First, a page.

The case for having a founder run the businessFebruary 7, 2013: 7:00 AM ET
Some investors are challenging the notion that CEOs of startups need replacing by professional managers.
By Jessi Hempel, senior writer
FORTUNE -- The paradox faced by the CEO of any startup is that if he makes the business succeed, he will probably be fired. Conventional wisdom holds that once a business begins to grow, a founder ought to be replaced by a professional manager -- someone who has had experience building a company.
Statistically speaking, this makes sense. Harvard Business School professor Noam Wasserman has spent the past decade studying the impact a founder has on a company. In a study of 460 American startups, he found that on average those in which founding CEOs remained the top decision-makers were less valuable than those managed by outside CEOs. Simply put, the skills needed to invent a new product or service are different from those needed to manage a business, and few people possess both.
But that's the rule on average. If you're looking for people to hit it big, you'd be smart to bet on founders. Throughout history, the most successful companies have been led by their passionate creators. Nearly every person Fortune has ever named Businessperson of the Year -- people like Amazon's Jeff Bezos and Netflix's Reed Hastings -- has been a founder, and so have most of the nominees. Industry's most iconic business figures include founders like Wal-Mart's (WMT) Sam Walton, Harpo Productions' Oprah Winfrey, Nike's (NKE) Phil Knight, and perhaps most famously, Apple's cantankerous genius, Steve Jobs. While not every founder will be as efficacious as Jobs, nearly every company that has come close to Apple-like levels of success is run by a founder.
Some startup investors have taken note of this. Investors from Digital Sky Technologies' Yuri Milner to Andreessen Horowitz have built their investment strategies on "sticking with the founders," as Milner has said. The Founders Fund, which includes Peter Thiel as co-founder, has invested $1 billion in more than 100 companies without ever firing a founder. Incubators like Paul Graham's Y Combinator accept new startups based not just on the quality of their ideas, but also on the skills and enthusiasm of the teams that pitch them. Sure, some of it is good marketing: An investor is more likely to get in on a deal if he promises to support the company's founder. But, as startup whisperer Reid Hoffman -- a founder himself -- wrote in a recent essay on the topic, "The new received wisdom [among tech investors] is that the best entrepreneurs can stay CEO through the entire growth cycle of the company."
MORE: Meet the Trailblazers
Why bet on founders? They dream up new things. Trailblazer Tony Fadell rethought the method for controlling home temperatures with Nest, a thermostat that looks more like an iPod. Anya Fernald rethought the supply chain for cultivating and delivering healthy food, bringing us grass-fed meat at scale at Belcampo. Those who back founders will argue that while you can sometimes teach a dreamer to be a strong business operator, you can rarely teach a businessman to dream.
These entrepreneurs also have a moral authority over their products. "Founders have the credibility to reinvent their business without losing the support and trust of the old-culture loyalists," says Yale School of Management professor Jeffrey Sonnenfeld. An innovative company must make decisive bets. At times, it must act quickly to pilot a new business, even if it cuts into the main business. Founders are often best positioned to make these bold moves because they understand the larger vision for the company better than anyone else. For example, when Reed Hastings founded Netflix (NFLX), the company put Blockbuster out of business by delivering its red-enveloped DVDs by mail. Then, in 2007, Hastings began a streaming service that eventually disrupted his core business. Though the fate of Netflix in today's market remains unclear, this hasty and decisive forward-thinking move positioned Netflix to weather a massive technology shift.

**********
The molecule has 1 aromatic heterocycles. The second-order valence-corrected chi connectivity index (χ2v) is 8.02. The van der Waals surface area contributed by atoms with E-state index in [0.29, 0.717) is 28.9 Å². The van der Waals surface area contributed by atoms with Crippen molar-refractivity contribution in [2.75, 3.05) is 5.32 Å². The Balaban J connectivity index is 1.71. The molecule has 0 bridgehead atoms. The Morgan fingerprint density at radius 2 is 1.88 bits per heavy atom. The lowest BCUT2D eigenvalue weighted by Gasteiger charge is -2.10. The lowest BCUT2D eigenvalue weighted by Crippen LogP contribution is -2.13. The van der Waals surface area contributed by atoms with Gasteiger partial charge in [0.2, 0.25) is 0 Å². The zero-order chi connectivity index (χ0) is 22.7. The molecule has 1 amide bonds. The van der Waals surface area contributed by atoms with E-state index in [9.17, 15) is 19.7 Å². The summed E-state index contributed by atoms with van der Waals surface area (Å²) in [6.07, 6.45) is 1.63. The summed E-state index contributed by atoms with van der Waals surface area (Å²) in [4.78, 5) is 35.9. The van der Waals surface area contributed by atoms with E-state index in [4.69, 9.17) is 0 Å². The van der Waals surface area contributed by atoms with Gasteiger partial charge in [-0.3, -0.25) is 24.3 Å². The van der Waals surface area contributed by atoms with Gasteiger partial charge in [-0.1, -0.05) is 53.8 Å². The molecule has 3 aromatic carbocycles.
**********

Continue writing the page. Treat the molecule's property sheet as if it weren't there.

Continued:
Perhaps most important, founding CEOs take the long view. While CEOs hold their job on average for just eight years, founding CEOs often aim to run their companies for life and to build a legacy for themselves while changing the world with a new product or service. As Ben Horowitz, another trailblazer, writes in his seminal essay on founders, "Their emotional commitment exceeds their equity stake." Consider the online bookstore that Jeff Bezos started in 1994, Amazon (AMZN). Though the company went public in 1997, Bezos followed an unusual business model that unfolded slowly over the course of four or five years. Analysts and investors complained. But even as the dotcom bubble burst, Amazon became profitable, and Bezos has continued to pilot the company into ever-expanding opportunities.
Although Fortune's Trailblazers are early in their careers -- their companies are all less than five years old -- they possess a commitment to long-term leadership that cause many, like Kickstarter CEO Perry Chen or Airbnb CEO Brian Chesky, to vow never to sell the company.
Most founding CEOs will fail, simply because most startup ventures fail. Those who do find success may discover that it is fleeting: Many brilliant founders will, like BlackBerry's (BBRY) Michael Lazaridis or Yahoo's (YHOO) Jerry Yang, miss a turn in the market and see their business decline. But there will be a few Henry Fords and Estée Lauders, men and women who see the world not for what it is but for what it can become, and build a company to move us all in that direction. When the future historians of the 21st century call these folks out, it's a good bet they will be founders.
This story is from the February 25, 2013 issue of Fortune.